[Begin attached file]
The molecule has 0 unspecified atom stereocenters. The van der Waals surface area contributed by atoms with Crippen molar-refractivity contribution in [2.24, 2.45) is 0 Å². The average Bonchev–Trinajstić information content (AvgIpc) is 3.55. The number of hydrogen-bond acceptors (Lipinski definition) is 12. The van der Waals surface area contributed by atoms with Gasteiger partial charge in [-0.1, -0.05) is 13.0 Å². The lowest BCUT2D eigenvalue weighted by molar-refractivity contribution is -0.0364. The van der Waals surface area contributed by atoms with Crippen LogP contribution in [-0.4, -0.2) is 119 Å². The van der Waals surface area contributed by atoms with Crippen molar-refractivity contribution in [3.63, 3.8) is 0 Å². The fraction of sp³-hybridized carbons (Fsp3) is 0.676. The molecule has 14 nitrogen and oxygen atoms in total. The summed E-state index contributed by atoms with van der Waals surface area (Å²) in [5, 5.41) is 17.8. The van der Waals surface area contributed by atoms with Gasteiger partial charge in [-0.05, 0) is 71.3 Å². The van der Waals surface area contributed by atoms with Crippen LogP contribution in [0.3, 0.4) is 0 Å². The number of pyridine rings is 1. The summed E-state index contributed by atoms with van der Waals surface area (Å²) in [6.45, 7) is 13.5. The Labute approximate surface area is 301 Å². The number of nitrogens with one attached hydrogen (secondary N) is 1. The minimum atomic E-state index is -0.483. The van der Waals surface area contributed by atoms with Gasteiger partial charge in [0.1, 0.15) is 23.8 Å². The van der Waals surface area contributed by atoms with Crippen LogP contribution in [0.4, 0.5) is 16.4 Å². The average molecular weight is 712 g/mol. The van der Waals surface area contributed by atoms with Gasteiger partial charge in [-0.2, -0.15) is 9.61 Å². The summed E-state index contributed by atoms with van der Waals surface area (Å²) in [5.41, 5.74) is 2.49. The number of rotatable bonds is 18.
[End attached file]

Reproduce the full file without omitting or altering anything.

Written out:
The molecule has 0 unspecified atom stereocenters. The van der Waals surface area contributed by atoms with Crippen molar-refractivity contribution in [2.24, 2.45) is 0 Å². The average Bonchev–Trinajstić information content (AvgIpc) is 3.55. The number of hydrogen-bond acceptors (Lipinski definition) is 12. The van der Waals surface area contributed by atoms with Gasteiger partial charge in [-0.1, -0.05) is 13.0 Å². The lowest BCUT2D eigenvalue weighted by molar-refractivity contribution is -0.0364. The van der Waals surface area contributed by atoms with Crippen LogP contribution in [-0.4, -0.2) is 119 Å². The van der Waals surface area contributed by atoms with Crippen molar-refractivity contribution in [3.63, 3.8) is 0 Å². The fraction of sp³-hybridized carbons (Fsp3) is 0.676. The molecule has 14 nitrogen and oxygen atoms in total. The summed E-state index contributed by atoms with van der Waals surface area (Å²) in [5, 5.41) is 17.8. The van der Waals surface area contributed by atoms with Gasteiger partial charge in [-0.05, 0) is 71.3 Å². The van der Waals surface area contributed by atoms with Crippen LogP contribution in [0.3, 0.4) is 0 Å². The number of pyridine rings is 1. The summed E-state index contributed by atoms with van der Waals surface area (Å²) in [6.45, 7) is 13.5. The Labute approximate surface area is 301 Å². The number of nitrogens with one attached hydrogen (secondary N) is 1. The minimum atomic E-state index is -0.483. The van der Waals surface area contributed by atoms with Gasteiger partial charge in [0.1, 0.15) is 23.8 Å². The van der Waals surface area contributed by atoms with Crippen LogP contribution in [0.4, 0.5) is 16.4 Å². The average molecular weight is 712 g/mol. The van der Waals surface area contributed by atoms with Gasteiger partial charge in [-0.2, -0.15) is 9.61 Å². The summed E-state index contributed by atoms with van der Waals surface area (Å²) in [5.41, 5.74) is 2.49. The number of rotatable bonds is 18.